Membership bid of NATO country No. 31 reaches Finnish line
Stars and Stripes April 3, 2023
Finland’s flag will be raised for the first time at NATO headquarters Tuesday in Brussels, where leaders will welcome the Nordic country as the alliance’s newest member.
“It will be a good day for Finland’s security, for Nordic security and for NATO as a whole,” the organization’s secretary-general, Jens Stoltenberg, told reporters on the eve of a meeting of allied foreign ministers.
Finland will be welcomed into the U.S.-led security pact as NATO’s 31st member. The country’s entrance also means that NATO’s border with Russia will more than double, Stoltenberg said.
For NATO, Finnish accession means the addition of a country that never went through the post-Cold War demilitarization that many other European states experienced.
The result is a country with a strong military force equipped with modern weapons systems that will eventually include F-35 fighters, Stoltenberg said.
“They have trained and built a large army over many years,” he said.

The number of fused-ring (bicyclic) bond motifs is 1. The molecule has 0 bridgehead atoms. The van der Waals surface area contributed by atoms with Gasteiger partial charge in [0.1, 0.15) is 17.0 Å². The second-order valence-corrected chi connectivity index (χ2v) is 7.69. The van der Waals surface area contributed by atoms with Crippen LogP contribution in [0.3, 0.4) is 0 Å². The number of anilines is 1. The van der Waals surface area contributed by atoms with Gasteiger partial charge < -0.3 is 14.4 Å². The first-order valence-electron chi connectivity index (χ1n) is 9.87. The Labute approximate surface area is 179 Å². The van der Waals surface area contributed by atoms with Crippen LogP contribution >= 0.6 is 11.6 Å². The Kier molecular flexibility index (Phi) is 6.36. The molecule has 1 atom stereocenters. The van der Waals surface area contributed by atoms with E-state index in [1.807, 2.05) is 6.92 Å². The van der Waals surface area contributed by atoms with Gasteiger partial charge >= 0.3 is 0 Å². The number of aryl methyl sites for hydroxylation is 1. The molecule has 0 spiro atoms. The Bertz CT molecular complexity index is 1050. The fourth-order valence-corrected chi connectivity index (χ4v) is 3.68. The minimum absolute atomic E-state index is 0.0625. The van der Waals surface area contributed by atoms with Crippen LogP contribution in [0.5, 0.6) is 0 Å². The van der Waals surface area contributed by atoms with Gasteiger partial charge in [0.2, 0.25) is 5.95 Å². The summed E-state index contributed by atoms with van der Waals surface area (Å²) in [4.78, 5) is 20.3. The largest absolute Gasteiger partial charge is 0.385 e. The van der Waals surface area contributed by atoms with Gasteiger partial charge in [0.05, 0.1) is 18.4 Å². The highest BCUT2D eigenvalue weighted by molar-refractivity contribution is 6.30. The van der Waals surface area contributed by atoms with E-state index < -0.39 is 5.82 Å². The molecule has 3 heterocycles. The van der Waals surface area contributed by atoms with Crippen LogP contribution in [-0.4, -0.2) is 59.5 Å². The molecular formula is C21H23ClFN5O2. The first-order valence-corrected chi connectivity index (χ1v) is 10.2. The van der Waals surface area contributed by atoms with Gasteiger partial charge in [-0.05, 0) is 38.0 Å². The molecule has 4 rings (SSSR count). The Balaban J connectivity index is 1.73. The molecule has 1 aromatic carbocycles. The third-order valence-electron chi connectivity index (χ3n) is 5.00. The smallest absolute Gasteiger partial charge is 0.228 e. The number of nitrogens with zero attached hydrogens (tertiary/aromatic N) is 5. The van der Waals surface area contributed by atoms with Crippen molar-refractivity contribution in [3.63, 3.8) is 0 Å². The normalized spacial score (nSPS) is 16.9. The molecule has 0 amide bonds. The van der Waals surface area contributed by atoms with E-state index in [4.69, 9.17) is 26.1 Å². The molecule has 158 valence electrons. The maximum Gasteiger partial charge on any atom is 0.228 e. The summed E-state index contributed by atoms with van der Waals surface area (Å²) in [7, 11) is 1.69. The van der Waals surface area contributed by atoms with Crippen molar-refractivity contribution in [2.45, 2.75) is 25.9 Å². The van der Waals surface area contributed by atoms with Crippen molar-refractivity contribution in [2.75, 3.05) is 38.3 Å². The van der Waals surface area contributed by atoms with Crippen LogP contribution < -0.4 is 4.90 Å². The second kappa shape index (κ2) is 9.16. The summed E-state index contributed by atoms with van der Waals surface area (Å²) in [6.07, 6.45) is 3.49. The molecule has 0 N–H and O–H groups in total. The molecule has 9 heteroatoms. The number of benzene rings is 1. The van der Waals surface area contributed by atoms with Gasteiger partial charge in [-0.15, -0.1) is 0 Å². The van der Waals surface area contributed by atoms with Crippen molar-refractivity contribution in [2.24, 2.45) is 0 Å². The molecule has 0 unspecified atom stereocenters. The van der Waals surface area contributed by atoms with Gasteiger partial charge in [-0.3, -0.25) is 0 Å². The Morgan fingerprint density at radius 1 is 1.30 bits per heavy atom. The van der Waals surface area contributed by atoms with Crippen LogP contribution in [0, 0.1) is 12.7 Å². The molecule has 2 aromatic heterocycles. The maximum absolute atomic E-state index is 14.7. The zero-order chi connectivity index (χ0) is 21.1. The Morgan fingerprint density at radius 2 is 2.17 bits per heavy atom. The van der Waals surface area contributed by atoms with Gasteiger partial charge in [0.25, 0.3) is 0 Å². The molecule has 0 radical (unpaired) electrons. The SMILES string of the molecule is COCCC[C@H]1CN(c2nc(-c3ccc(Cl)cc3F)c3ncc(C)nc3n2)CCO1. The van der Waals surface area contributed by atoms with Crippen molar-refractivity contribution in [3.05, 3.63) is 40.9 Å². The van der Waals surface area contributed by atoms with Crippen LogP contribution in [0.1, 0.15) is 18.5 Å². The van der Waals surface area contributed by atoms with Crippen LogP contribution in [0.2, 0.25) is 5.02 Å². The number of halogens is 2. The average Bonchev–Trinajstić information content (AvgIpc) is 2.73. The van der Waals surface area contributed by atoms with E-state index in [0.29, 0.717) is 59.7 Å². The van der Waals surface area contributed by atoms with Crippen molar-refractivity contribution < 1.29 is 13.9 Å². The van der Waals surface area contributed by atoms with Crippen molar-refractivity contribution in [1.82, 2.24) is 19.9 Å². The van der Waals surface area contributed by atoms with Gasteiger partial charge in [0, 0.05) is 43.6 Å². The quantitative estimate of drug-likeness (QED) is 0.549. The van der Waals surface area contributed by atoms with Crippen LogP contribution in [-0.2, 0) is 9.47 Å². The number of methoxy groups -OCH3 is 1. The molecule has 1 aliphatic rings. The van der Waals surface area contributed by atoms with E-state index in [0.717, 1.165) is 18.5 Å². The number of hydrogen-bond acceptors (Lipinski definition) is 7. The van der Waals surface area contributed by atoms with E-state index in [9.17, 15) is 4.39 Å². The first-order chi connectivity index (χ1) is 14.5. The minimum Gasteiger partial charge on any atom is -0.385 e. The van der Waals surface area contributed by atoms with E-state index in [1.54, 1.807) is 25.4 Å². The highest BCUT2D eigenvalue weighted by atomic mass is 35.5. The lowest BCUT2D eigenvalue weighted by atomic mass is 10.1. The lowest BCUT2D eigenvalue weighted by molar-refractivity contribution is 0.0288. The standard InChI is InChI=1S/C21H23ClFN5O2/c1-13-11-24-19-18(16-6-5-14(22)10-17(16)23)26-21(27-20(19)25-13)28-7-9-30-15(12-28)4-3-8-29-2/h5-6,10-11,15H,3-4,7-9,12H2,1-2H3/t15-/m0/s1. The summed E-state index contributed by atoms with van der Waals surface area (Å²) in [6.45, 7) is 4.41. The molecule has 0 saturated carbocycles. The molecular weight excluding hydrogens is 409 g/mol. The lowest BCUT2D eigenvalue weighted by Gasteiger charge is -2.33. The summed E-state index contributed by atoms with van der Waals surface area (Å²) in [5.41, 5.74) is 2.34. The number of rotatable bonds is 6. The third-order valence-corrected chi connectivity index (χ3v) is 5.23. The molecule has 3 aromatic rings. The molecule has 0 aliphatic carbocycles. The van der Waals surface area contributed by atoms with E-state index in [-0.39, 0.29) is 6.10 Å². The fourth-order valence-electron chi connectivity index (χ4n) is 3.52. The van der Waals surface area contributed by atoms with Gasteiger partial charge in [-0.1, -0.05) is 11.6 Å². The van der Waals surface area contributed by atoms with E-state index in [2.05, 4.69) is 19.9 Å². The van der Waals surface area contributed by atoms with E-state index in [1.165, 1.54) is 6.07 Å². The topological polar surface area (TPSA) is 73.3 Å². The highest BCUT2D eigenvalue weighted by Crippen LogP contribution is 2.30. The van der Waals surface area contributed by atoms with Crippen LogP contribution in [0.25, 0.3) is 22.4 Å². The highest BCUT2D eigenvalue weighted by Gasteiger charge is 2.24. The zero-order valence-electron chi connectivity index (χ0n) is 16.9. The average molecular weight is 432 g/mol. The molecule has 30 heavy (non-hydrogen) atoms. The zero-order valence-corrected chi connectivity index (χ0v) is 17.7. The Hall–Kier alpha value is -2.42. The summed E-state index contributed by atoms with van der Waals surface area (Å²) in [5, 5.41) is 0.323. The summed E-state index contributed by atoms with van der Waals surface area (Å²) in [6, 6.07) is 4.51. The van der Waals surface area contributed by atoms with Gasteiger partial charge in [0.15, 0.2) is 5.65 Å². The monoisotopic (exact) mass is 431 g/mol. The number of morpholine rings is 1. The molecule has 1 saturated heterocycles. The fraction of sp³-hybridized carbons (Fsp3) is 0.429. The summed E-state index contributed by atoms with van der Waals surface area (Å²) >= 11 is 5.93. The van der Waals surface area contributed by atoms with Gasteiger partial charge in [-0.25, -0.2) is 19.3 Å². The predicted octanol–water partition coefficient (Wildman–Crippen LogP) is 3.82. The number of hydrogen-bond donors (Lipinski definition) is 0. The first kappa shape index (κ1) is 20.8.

Throughout the Cold War, Finland and Sweden, which also is seeking NATO membership, resisted the idea of becoming part of NATO, opting instead for military neutrality. But Russia’s invasion of Ukraine on Feb. 24, 2022, changed the security calculation for both countries.
Sweden’s membership has run into resistance from Turkey, which has blocked Sweden’s entry over what Turkey says are Kurdish militants residing in the Nordic country.
In Brussels, U.S. Secretary of State Antony Blinken will lead a U.S. delegation at NATO that is expected to be focused on ways the alliance can further assist Ukraine in its war against Russia.
“We do not know when this war will end, but when it does, we will need to put in place arrangements so that Ukraine can deter future aggression and history does not repeat itself,” Stoltenberg said. “We cannot allow Russia to continue to chip away at European security.”
Collectively, allies have delivered some $70 billion in military aid to Ukraine, with modern battle tanks among the latest form of weaponry to arrive on the battlefield.
“This can make a real difference on the front lines and allow the Ukrainian forces to liberate more territory,” Stoltenberg said.
Meanwhile, allies also will address China’s growing alignment with Russia, the NATO chief said.
Pacific region countries including Japan, South Korea and Australia will join the talks in Brussels.
“The consequences of Russia’s war against Ukraine are global, and what is happening in Europe today could happen in east Asia tomorrow,” he said.